The Landi Chair was missing in the chair collection. Now Vitra has relaunched it. Rolf Fehlbaum talks about the risks and enjoyment of a symbol of modernism.
Why are you relaunching the Landi, a chair which is obviously so difficult to manufacture?
The Landi Chair has been on my mind for a long time. There is a photo of my father with Charles Eames taken in the late 50s. The Landi Chair is standing in the background. The Eames family furnished the interior of their home with their own furniture, but they did not have anything suitable for outdoors. Many years later, Ray Eames asked me to get him a Landi Chair because theirs had been stolen. People like me who collect and produce chairs like to compile their dream collection. Hans Coray’s Landi Chair has a place in that collection. In addition, the masterstroke comes from Switzerland and represents something eminently Swiss. Since good producers make sure their products are available to people all around the world, I had been aware for some time that the chair was in the wrong hands. Naturally, I thought the Landi Chair would be just right for us.
When did you make the first real moves to include the Landi Chair in the collection?
Almost thirty years ago, at the end of 1985, I sat down to discuss how to improve production methods for the chair with Hans Coray, his wife Henriette and our Head of Development at the time, Egon Brauning. However, we realised that owing to conditions at that time the project could never be successful. Discussions took place with Henriette Coray in 2002 concerning tooling issues and whether Vitra could market the chair at a reasonable price. We were unable to find any solution at that point in time.
What do you consider to be a reasonable price ? How much can a chair cost?
When the Landi Chair was designed, there were hardly any other chairs which could be used outdoors. In the meantime, there are hundreds of cheaper models. The Landi Chair does not look complicated but its production is anything but simple, and aluminium is a high-grade material. So, it will never be in the same price category as a plastic chair. But, unlike plastic chairs, it is completely recyclable and durable. So, even leaving aside the concept of value – the properties of aluminium make it far superior to plastic for exterior use. As the chair is considerably more costly to produce, it follows that it is also more expensive than a plastic one, but it will be on sale for a good deal less than 950 Swiss francs, its previous market price in Switzerland. That was the prerequisite for making major investments and for fulfilling Henriette Coray’s and the public’s expectations.
What makes production viable now, thirty years later?
We work closely with a manufacturer who has the technical capabilities to produce the chair so that it completely fulfils our requirements. And at a reasonable price because, among other reasons, the company uses robotics in certain process steps of the chair’s manufacture. Thanks to robotic welding systems, producing certain designs by Jean Prouve has once again become feasible. Manual production processes would make them impossibly expensive in the current times.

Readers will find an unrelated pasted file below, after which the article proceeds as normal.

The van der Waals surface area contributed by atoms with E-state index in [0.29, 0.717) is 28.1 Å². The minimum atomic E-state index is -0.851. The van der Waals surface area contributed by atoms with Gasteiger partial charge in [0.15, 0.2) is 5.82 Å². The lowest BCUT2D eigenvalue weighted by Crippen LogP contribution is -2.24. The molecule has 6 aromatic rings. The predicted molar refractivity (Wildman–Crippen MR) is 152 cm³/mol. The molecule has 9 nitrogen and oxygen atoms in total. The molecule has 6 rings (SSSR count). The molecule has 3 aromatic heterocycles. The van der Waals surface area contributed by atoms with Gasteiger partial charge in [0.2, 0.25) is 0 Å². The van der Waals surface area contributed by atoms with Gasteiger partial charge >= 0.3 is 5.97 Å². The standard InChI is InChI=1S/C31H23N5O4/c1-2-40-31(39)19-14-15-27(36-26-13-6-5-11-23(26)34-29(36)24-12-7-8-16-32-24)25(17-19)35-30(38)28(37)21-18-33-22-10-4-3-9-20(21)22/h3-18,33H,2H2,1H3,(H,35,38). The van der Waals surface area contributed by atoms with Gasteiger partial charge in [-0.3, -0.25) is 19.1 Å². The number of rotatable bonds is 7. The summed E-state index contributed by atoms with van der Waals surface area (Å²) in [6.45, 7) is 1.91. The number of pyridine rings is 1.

Has the design only now found its justification thanks to new production processes?
No, not at all. It is incredible to think that they managed to produce 1500 chairs for the National Exhibition, that was a major achievement for the manufacturer Blattmann. And, at that time, the chair had a different significance. With the threat of Nazi Germany looming, there was a search for Swiss identity at the National Exhibition. The reaction could have been a step back or a step forward, but at the exhibition, conservative and modernist worlds joined forces and appeared side by side. An important factor was the chair’s obvious power in winning many Swiss hearts for modernism. People liked the chair; contemporary comments described it as charming, light and pleasant – it radiated the spirit of modernism. That was the chair’s most important moment.
A stroke of luck?
Being able to create the chair, designed by a young man who had never before made a piece of furniture, in such a short space of time was nothing short of miraculous. The same applies to the company Blattmann, which was not a furniture manufacturer. The chair also marked the beginning of a new chair type, the shell chair, which Charles and Ray Eames later perfected in plastic. The idea of perforating the metal, was on the other hand, not new. It was essential in order to achieve lightness and to stabilise the thin aluminium sheet. But the concept of designing a three-dimensional shell form seat - that is a great, innovative design achievement.
Does the Landi Chair also represent a new type of seating?
The shell form was new, not the type of seating. The use of aluminium was unusual, but Breuer had already used this metal some years previously. However, proposing a three dimensional shell form in aluminium sheet was revolutionary. And the material is the special Swiss element of the chair. The first aluminium facilities in Europe were at the Rhine Waterfalls. In this respect, aluminium was a modern, Swiss material. And it was ideal for outdoor use. It does not rust, it is light, the chair is stackable – everything added up: a masterstroke.